Kansas University leaders are looking for ways to help retain students like Jon Kletsky.
Kletsky recently left KU after getting that dreaded letter from the College of Liberal Arts and Sciences indicating his grades weren’t up to par.
He’s still focused on going to school and is enrolled in Johnson County Community College to try to get back to KU.
“I didn’t use the resources to my advantage, I feel,” said Kletsky, who still lives in Lawrence. “They keep track of your GPA online, and I thought, ‘Why did I not notice this before?’”
Chancellor Bernadette Gray-Little said the solution to higher retention rates is a complex one and will go well beyond situations like Kletsky’s.
The university plans to address the issue using a new task force that will study the issue and report back by early in the spring semester.
Kathleen McCluskey-Fawcett, director of KU’s honors program, has served on committees that have addressed the issue in past years, and she said research points to one critical factor in determining whether a student will stay in school.
“The student needs to feel connected somehow to the university,” she said.
That can mean different things for different students. For some, it can be an adviser, and for others, it can be a resident assistant in the residence halls.
“It’s kind of ephemeral, but a student knows whether they’re connected or not,” McCluskey-Fawcett said.
She said that having many different avenues for connections, like clubs and organizations, can be important in retaining students.
KU does not have a staff member dedicated to retention efforts — something the task force may examine — and new policies could take the form of changes in different areas of KU that help retain students, including in admissions, advising and enrollment.
Retention rates have been in focus recently, as the Kansas Board of Regents have proposed setting a goal of improving retention rates 10 percent above the national averages of peer institutions in 10 years.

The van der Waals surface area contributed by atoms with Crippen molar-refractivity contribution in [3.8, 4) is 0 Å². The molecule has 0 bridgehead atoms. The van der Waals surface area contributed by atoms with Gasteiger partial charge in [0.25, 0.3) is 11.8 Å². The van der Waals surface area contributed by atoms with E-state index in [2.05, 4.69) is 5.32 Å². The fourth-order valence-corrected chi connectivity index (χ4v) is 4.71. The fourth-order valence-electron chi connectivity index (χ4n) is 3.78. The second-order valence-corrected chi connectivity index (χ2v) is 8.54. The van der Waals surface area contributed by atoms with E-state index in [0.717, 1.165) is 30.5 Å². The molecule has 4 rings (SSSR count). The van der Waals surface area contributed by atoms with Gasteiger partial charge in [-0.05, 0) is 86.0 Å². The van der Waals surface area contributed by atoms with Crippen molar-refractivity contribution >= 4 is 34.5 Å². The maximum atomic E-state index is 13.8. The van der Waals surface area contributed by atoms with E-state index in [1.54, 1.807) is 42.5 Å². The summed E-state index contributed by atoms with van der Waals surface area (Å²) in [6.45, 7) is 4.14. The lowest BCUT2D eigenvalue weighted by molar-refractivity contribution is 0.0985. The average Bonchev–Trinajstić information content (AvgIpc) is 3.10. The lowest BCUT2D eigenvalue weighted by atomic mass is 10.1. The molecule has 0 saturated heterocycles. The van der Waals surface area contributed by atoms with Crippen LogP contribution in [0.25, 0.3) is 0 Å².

KU’s retention rate for freshmen is 77.5 percent, and the national average is 80 percent.
The focus really needs to go beyond those numbers, Gray-Little said, to focusing on retaining students at all levels until they graduate.
Gray-Little said she’s noticed that several students at KU seem to be interested in pursuing more than one major. She said one potential effort could focus on finding other ways to become very knowledgeable about a topic without spending as much time and effort as on a second major.
“I certainly understand and am really sympathetic toward learning and being knowledgeable,” Gray-Little said. “I don’t think that there are many instances in which having a dual major is going to make all the difference” for someone’s career aspirations.
Alternatives may include students taking large blocks of courses in other departments to encourage them to develop a specialty, Gray-Little said.
She said she appreciated the focus on the regents’ goals, and thought it was wise to include a 10-year timeframe for improvement.
Retention and graduation rates, coupled with improving research capabilities, have formed the crux of Gray-Little’s efforts so far as chancellor. Another committee will be formed to address ways to improve research, she said.
“These two things, to me, address what it means to be a research university,” she said.